Worried about your screen time? These restaurants and hotels will lock your phone up, and some will even pay you for it.
- The average US adult spends almost 4 hours on their phone a day and checks it every 12 minutes.
- After a year on Zoom and TikTok, businesses are creating
techbans and virtual detox discounts.
- Some hotels have offered discounts on rooms if you lock away your phone and computer.
Walk into any restaurant or coffee shop and you'll see patrons checking social media, taking pictures of food, and texting at the table. Now, businesses are pushing back against the addiction with creative discounts, phone bans, and boxes for stashing away mobile devices.
Hotblack Coffee in Canada is well known for its intentional lack of WiFi and charging outlets as a way to encourage customers to unplug. The company's president Jimson Bienenstock told Insider that the pandemic has strengthened Hotblack Coffee's mission of creating an environment that values person-to-person interaction.
"People have been working from home, and all they do is have their electronics on," said Bienenstock. The pandemic pushed US adults to spend an extra hour per day on digital activities, with the average user spending over 4 hours daily on their mobile phone. "I think it's even more important than ever that people actually talk to each other and not on Zoom," he added.
Hearth, an NYC restaurant with locations in the East Village and Chelsea, places boxes at the center of their tables where diners can lock up their phones, Axios reported on Wednesday.
Sushi Lounge, a family-run restaurant in New Jersey, launched "Reconnect Tuesday" in 2018. The weekly deal offered a 20% discount if you could leave your phone in a box until the check arrived. The initiative hoped to facilitate tech-free conversation among customers, staff told Marketwatch.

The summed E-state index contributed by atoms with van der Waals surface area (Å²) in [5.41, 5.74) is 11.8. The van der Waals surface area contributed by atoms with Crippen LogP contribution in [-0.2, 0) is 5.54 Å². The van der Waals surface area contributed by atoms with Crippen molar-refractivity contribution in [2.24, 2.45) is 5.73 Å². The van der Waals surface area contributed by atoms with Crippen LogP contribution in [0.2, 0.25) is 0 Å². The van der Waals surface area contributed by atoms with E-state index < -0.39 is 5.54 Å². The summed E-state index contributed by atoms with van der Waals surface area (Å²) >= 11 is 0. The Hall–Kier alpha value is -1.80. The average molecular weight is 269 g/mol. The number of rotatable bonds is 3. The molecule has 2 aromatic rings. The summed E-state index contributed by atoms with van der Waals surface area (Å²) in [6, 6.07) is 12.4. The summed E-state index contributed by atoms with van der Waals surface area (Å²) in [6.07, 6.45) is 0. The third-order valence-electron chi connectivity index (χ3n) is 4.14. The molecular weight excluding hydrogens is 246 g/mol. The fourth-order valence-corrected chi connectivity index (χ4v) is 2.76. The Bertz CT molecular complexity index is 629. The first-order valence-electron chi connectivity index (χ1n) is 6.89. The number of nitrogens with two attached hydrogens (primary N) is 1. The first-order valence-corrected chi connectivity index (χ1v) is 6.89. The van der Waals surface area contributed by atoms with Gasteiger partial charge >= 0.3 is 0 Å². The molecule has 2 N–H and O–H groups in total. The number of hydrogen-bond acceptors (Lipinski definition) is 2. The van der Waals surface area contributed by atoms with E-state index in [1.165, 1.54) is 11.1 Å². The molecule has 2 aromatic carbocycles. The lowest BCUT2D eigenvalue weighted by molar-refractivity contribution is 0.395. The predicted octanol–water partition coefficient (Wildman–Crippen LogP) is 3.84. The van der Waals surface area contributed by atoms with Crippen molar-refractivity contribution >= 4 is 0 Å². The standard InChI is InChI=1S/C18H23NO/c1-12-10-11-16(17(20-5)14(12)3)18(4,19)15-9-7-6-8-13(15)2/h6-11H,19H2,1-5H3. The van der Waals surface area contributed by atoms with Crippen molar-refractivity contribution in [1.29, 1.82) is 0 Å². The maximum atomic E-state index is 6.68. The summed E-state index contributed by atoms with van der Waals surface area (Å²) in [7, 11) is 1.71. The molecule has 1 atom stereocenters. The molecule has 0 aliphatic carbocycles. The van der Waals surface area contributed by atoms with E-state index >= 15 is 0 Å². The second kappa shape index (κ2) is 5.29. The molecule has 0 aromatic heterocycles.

An employee at Sushi Lounge told Insider that they stopped offering Reconnect Tuesday and Happy Hour discounts due to the financial toll the pandemic had on the restaurant.
Hotels around the world have offered "digital detox" discounts in recent years, with The James Nomad in New York City offering a 10% discount for every night guests are able to go without their phones. The
Hotel Bellora in Sweden launched a program where the more time guests spent on social media, the more expensive their room would be, Top Hotel News reported.
To keep track, guests connected their phones to a "smart lamp" that measured digital activity. After 30 minutes of screen time, the lamp glowed red, indicating that hotel guests had surpassed the healthy limit of online recreation and would now have to pay full price.
"Unfortunately we no longer have this suite at Bellora, it was only for a special month," the hotel's front desk told Insider. "As far as I know, we do not have any plans on doing it again ... It was very appreciated by those who enjoyed it, so nothing is impossible."
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